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Jack Haught, Individually and On Behalf of All Others Similarly Situated v. Motorola Mobility

August 23, 2012


The opinion of the court was delivered by: Judge Virginia M. Kendall


Plaintiff Jack Haught brings this class action suit on behalf of himself and all others similarly situated against Motorola Mobility, Inc. alleging three counts stemming from his purchase of a Motorola CLIQ XT mobile telephone: (1) false and misleading representations in violation of the Illinois Consumer Fraud and Deceptive Business Practices Act, 815 ILSC 505/1 et seq. (Count I); (2) common law fraud by omission (Count II); and (3) unjust enrichment (Count III). Motorola moves to dismiss Haught's complaint pursuant to Federal Rule of Civil Procedure 12(b)(6) on the grounds that Haught has failed to state a claim upon which relief may be granted. For the foregoing reasons, Motorola's Motion to Dismiss is granted in part and denied in part.

I. Background

In deciding the instant Motion, the Court assumes the veracity of the well-pleaded facts in the Complaint and construes all reasonable inferences in Haught's favor. See Killingsworth v. HSBC Bank, 507 F.3d 614, 619 (7th Cir. 2007) (citing Savory v. Lyons, 469 F.3d 667, 670 (7th Cir. 2006)); accord Murphy v. Walker, 51 F.3d 714, 717 (7th Cir. 1995).

Motorola is an international manufacturer of cellular telephones with its corporate headquarters and principal place of business in Libertyville, Illinois. On March 17, 2010, Motorola released the CLIQ XT, a mobile phone designed to utilize the Google Android operating system. A mobile phone's operating system allows the user to access and use the phone's primary features and functions. With this in mind, mobile phone manufacturers customarily upgrade operating systems installed on previously sold phones to provide additional features and enhanced functionality. Because third-party mobile application developers frequently update their products to function correctly with the most recent version of a particular operating system, mobile phones using an outdated operating system are often incompatible with popular third-party mobile applications.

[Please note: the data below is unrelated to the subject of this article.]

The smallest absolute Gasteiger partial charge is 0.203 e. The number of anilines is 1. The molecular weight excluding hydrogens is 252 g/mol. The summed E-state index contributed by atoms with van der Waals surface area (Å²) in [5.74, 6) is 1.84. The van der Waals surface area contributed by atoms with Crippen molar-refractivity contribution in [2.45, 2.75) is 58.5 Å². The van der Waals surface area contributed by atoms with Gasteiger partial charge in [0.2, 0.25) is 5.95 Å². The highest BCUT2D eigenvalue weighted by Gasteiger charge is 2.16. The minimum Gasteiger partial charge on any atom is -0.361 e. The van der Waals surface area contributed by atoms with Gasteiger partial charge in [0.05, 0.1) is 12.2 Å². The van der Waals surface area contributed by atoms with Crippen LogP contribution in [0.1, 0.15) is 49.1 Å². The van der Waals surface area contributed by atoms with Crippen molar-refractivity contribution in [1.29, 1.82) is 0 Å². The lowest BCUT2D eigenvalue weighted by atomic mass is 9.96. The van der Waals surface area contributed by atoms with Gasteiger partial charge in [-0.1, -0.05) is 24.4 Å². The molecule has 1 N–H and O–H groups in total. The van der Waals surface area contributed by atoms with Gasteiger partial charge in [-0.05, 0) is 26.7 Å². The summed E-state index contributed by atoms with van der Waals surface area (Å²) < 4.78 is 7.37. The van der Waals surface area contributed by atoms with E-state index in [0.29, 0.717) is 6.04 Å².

Upon its release the CLIQ XT utilized Android version 1.5, a version of the Android operating system released in May 2009. At the time of the CLIQ XT's release the most current version of the Android operating system was Android version 2.1. That month Motorola included the CLIQ XT on an online upgrade status chart. Motorola indicated on the chart that for the CLIQ XT, "[u]pgrade to Android 2.1 planned for Q2." On the same chart, Motorola listed the upgrade status of other devices as "[u]pgrade under evaluation." On March 30, 2010, in response to customer inquiries regarding the operating system of the CLIQ XT, a Forum Manager of Motorola's online customer support forum highlighted the phone's inclusion on the upgrade status chart. Thereafter, until at least June 17, 2010, Motorola represented that an upgrade of the CLIQ XT to Android version 2.1 was planned for the second quarter of 2010.

On or around June 30, 2010, Jack Haught-a resident of the State of Ohio-purchased a CLIQ XT for approximately $100. Prior to purchasing the phone, Haught viewed Motorola's representations regarding the CLIQ XT's ability to run and store most commonly used mobile applications through its Android operating system. At the time of his purchase Haught was aware that his purchase was subject to a 30-day return and exchange policy. Thereafter, before the end of the 30-day return period, Haught viewed Motorola's online representations of the planned upgrade of the CLIQ XT operating system to Android version 2.1. Relying on these representations, Haught chose not to return his phone prior to the close of the return period.